Manhattan rents have stopped rising, reports say

Buildings along Spring Street between Wooster and W. Broadway in Soho, Thursday, March  17, 2016.
Buildings along Spring Street between Wooster and W. Broadway in Soho, Thursday, March 17, 2016. Photo Credit: jalbertgagnier via Flickr (CC-BY-SA)

Manhattan renters are fed up with the borough’s housing costs, causing prices in the borough to plateau, according to market reports released by two top real estate groups.

Twenty-four months of rising year-over-year median rental prices in Manhattan came to a halt in March, according to new data from Douglas Elliman. For the first time in two years, the year-over-year median rental price declined, falling 2.8 percent from $3,395 in March 2015 to $3,300 last month.

The average rent fell 3.3 percent from $4,126 in March 2015 to $3,989 last month, the real estate group found.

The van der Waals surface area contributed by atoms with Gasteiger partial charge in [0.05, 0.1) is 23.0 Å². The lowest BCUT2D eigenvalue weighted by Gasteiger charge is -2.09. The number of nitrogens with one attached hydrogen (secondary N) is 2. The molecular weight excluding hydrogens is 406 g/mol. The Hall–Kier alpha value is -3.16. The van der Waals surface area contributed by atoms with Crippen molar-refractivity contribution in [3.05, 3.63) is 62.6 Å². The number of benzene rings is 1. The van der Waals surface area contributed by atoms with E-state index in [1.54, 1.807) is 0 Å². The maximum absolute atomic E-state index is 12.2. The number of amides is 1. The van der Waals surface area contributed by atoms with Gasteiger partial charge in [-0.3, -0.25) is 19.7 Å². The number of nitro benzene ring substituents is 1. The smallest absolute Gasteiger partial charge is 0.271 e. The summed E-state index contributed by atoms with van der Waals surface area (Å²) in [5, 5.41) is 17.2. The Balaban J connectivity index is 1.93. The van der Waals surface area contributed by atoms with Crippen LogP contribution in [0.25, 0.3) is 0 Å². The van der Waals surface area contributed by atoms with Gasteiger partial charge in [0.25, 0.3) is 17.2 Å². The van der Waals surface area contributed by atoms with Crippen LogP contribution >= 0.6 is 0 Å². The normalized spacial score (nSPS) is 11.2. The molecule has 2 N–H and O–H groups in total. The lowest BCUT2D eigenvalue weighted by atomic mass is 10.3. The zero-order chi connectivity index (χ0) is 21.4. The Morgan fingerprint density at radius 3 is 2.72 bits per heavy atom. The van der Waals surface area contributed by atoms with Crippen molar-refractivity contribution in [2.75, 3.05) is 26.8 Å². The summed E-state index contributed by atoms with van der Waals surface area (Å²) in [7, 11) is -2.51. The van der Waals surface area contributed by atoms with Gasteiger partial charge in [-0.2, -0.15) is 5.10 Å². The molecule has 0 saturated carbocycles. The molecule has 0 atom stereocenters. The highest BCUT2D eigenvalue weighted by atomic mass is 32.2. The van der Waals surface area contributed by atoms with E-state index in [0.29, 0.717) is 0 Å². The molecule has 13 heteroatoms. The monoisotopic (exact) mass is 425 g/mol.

The vacancy rate rose, according to Douglas Elliman, reaching 2.42 percent last month, up from 1.99 percent the year before.

A market report released today from Citi Habitats found the average rent in Manhattan to be $3,473 in March, down $9 from February.

Rental prices stopped rising out of necessity, according to Citi Habitats president Gary Malin. Tenants stopped being able to afford to rent apartments in Manhattan, he said.

“Tenants have finally reached their pain threshold,” he said. “Pricing remains near all-time highs, and Manhattan renters have reached the point where they can no longer transact — it’s just become too expensive.”

The vacancy rate fell from 1.96 percent in the fourth quarter of 2015 to 1.77 percent in the first quarter of 2016, according to Citi Habitats.

To get the vacancy rate down, landlords relied on concessions, such as paying the broker fee or giving a month’s rent free, to entice renters, real estate experts said.

According to Douglas Elliman, the number of rentals that came with concessions more than doubled from 4.8 percent in March 2015 to 13.6 percent last month.

Citi Habitats found that 21 percent of rentals brokered in the first quarter of 2016 included concessions, up from 12 percent in both the first and last quarters of 2015.